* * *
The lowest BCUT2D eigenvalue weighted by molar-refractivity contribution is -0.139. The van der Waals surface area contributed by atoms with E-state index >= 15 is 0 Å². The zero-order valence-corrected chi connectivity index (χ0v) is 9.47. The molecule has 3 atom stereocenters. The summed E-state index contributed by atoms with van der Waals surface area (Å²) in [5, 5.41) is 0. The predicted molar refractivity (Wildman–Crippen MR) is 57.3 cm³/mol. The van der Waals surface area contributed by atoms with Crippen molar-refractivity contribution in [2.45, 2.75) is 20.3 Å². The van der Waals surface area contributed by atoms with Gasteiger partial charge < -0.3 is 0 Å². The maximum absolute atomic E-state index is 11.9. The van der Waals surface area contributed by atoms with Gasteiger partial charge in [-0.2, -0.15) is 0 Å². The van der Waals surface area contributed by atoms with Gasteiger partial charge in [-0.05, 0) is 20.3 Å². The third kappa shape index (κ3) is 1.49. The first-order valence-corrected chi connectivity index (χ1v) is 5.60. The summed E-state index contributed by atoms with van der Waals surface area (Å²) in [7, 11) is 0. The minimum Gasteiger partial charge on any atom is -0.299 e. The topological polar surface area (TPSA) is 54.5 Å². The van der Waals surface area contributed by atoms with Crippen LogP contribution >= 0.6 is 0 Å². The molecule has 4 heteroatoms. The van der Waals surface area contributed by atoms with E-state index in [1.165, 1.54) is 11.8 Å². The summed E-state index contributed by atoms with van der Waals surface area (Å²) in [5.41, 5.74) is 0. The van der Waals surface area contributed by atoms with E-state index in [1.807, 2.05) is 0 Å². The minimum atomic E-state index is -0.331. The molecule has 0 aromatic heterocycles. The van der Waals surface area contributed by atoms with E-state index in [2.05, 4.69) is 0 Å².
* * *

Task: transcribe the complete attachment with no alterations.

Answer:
The lowest BCUT2D eigenvalue weighted by molar-refractivity contribution is -0.139. The van der Waals surface area contributed by atoms with E-state index >= 15 is 0 Å². The zero-order valence-corrected chi connectivity index (χ0v) is 9.47. The molecule has 3 atom stereocenters. The summed E-state index contributed by atoms with van der Waals surface area (Å²) in [5, 5.41) is 0. The predicted molar refractivity (Wildman–Crippen MR) is 57.3 cm³/mol. The van der Waals surface area contributed by atoms with Crippen molar-refractivity contribution in [2.45, 2.75) is 20.3 Å². The van der Waals surface area contributed by atoms with Gasteiger partial charge < -0.3 is 0 Å². The maximum absolute atomic E-state index is 11.9. The van der Waals surface area contributed by atoms with Gasteiger partial charge in [-0.2, -0.15) is 0 Å². The van der Waals surface area contributed by atoms with Gasteiger partial charge in [-0.05, 0) is 20.3 Å². The third kappa shape index (κ3) is 1.49. The first-order valence-corrected chi connectivity index (χ1v) is 5.60. The summed E-state index contributed by atoms with van der Waals surface area (Å²) in [7, 11) is 0. The minimum Gasteiger partial charge on any atom is -0.299 e. The topological polar surface area (TPSA) is 54.5 Å². The van der Waals surface area contributed by atoms with Crippen LogP contribution >= 0.6 is 0 Å². The molecule has 4 heteroatoms. The van der Waals surface area contributed by atoms with E-state index in [1.165, 1.54) is 11.8 Å². The summed E-state index contributed by atoms with van der Waals surface area (Å²) in [5.41, 5.74) is 0. The van der Waals surface area contributed by atoms with E-state index in [1.807, 2.05) is 0 Å². The minimum atomic E-state index is -0.331. The molecule has 0 aromatic heterocycles. The van der Waals surface area contributed by atoms with E-state index in [2.05, 4.69) is 0 Å².